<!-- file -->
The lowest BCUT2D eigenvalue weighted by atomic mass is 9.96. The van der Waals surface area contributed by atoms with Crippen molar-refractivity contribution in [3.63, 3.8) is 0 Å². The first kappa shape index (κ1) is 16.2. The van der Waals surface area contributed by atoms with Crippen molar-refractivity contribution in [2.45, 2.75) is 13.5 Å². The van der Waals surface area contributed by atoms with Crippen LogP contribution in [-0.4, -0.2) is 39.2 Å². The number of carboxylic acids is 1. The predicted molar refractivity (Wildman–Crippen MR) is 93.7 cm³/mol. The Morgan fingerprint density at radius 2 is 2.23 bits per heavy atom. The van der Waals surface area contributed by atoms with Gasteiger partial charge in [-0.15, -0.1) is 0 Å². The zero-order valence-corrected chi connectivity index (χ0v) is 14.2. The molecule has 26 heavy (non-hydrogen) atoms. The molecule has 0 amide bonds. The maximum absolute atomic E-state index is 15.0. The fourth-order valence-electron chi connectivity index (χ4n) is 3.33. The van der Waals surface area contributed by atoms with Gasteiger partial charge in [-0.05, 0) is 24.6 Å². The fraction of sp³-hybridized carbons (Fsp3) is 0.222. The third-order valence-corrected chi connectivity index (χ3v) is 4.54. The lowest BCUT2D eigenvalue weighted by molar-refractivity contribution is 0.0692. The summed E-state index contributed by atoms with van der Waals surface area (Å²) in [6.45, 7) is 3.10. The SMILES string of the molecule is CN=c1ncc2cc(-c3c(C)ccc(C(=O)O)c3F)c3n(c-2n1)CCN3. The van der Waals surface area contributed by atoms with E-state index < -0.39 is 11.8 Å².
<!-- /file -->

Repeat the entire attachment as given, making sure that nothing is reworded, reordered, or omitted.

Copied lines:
The lowest BCUT2D eigenvalue weighted by atomic mass is 9.96. The van der Waals surface area contributed by atoms with Crippen molar-refractivity contribution in [3.63, 3.8) is 0 Å². The first kappa shape index (κ1) is 16.2. The van der Waals surface area contributed by atoms with Crippen molar-refractivity contribution in [2.45, 2.75) is 13.5 Å². The van der Waals surface area contributed by atoms with Crippen LogP contribution in [-0.4, -0.2) is 39.2 Å². The number of carboxylic acids is 1. The predicted molar refractivity (Wildman–Crippen MR) is 93.7 cm³/mol. The Morgan fingerprint density at radius 2 is 2.23 bits per heavy atom. The van der Waals surface area contributed by atoms with Gasteiger partial charge in [-0.15, -0.1) is 0 Å². The zero-order valence-corrected chi connectivity index (χ0v) is 14.2. The molecule has 26 heavy (non-hydrogen) atoms. The molecule has 0 amide bonds. The maximum absolute atomic E-state index is 15.0. The fourth-order valence-electron chi connectivity index (χ4n) is 3.33. The van der Waals surface area contributed by atoms with Gasteiger partial charge in [-0.05, 0) is 24.6 Å². The fraction of sp³-hybridized carbons (Fsp3) is 0.222. The third-order valence-corrected chi connectivity index (χ3v) is 4.54. The lowest BCUT2D eigenvalue weighted by molar-refractivity contribution is 0.0692. The summed E-state index contributed by atoms with van der Waals surface area (Å²) in [6.45, 7) is 3.10. The SMILES string of the molecule is CN=c1ncc2cc(-c3c(C)ccc(C(=O)O)c3F)c3n(c-2n1)CCN3. The van der Waals surface area contributed by atoms with E-state index < -0.39 is 11.8 Å².